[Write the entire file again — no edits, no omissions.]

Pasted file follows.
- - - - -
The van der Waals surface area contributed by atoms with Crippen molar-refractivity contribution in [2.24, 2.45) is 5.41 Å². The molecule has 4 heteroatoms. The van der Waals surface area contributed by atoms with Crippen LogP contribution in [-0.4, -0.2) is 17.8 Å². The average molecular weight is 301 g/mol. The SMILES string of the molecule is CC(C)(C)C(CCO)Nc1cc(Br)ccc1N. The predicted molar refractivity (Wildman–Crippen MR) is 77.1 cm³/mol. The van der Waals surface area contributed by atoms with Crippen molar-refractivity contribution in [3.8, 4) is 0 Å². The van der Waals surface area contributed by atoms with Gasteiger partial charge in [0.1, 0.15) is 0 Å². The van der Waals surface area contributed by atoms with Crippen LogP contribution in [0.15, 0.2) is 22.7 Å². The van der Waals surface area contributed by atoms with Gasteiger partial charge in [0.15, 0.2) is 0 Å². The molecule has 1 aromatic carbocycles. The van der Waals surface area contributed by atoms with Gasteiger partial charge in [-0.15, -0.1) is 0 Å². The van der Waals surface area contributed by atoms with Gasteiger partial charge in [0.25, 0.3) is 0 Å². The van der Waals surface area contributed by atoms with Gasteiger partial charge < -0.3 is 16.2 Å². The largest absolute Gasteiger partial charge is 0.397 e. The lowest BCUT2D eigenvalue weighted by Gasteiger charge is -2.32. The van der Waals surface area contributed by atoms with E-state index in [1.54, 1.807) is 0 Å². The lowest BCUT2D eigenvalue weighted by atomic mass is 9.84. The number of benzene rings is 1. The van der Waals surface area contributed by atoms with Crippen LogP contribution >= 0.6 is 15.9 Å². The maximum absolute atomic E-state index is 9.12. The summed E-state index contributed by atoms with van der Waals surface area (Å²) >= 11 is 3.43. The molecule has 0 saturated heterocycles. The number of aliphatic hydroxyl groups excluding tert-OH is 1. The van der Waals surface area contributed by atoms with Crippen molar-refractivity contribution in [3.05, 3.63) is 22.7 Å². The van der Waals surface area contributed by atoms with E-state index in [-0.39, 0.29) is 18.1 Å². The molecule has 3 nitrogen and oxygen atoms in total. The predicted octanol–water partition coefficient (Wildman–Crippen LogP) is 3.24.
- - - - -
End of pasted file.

The van der Waals surface area contributed by atoms with Crippen molar-refractivity contribution in [2.24, 2.45) is 5.41 Å². The molecule has 4 heteroatoms. The van der Waals surface area contributed by atoms with Crippen LogP contribution in [-0.4, -0.2) is 17.8 Å². The average molecular weight is 301 g/mol. The SMILES string of the molecule is CC(C)(C)C(CCO)Nc1cc(Br)ccc1N. The predicted molar refractivity (Wildman–Crippen MR) is 77.1 cm³/mol. The van der Waals surface area contributed by atoms with Crippen molar-refractivity contribution in [3.8, 4) is 0 Å². The van der Waals surface area contributed by atoms with Gasteiger partial charge in [0.1, 0.15) is 0 Å². The van der Waals surface area contributed by atoms with Crippen LogP contribution in [0.15, 0.2) is 22.7 Å². The van der Waals surface area contributed by atoms with Gasteiger partial charge in [0.15, 0.2) is 0 Å². The molecule has 1 aromatic carbocycles. The van der Waals surface area contributed by atoms with Gasteiger partial charge in [-0.15, -0.1) is 0 Å². The van der Waals surface area contributed by atoms with Gasteiger partial charge in [0.25, 0.3) is 0 Å². The van der Waals surface area contributed by atoms with Gasteiger partial charge < -0.3 is 16.2 Å². The largest absolute Gasteiger partial charge is 0.397 e. The lowest BCUT2D eigenvalue weighted by Gasteiger charge is -2.32. The van der Waals surface area contributed by atoms with E-state index in [1.54, 1.807) is 0 Å². The lowest BCUT2D eigenvalue weighted by atomic mass is 9.84. The number of benzene rings is 1. The van der Waals surface area contributed by atoms with Crippen LogP contribution >= 0.6 is 15.9 Å². The maximum absolute atomic E-state index is 9.12. The summed E-state index contributed by atoms with van der Waals surface area (Å²) >= 11 is 3.43. The molecule has 0 saturated heterocycles. The number of aliphatic hydroxyl groups excluding tert-OH is 1. The van der Waals surface area contributed by atoms with Crippen molar-refractivity contribution in [3.05, 3.63) is 22.7 Å². The van der Waals surface area contributed by atoms with E-state index in [-0.39, 0.29) is 18.1 Å². The molecule has 3 nitrogen and oxygen atoms in total. The predicted octanol–water partition coefficient (Wildman–Crippen LogP) is 3.24.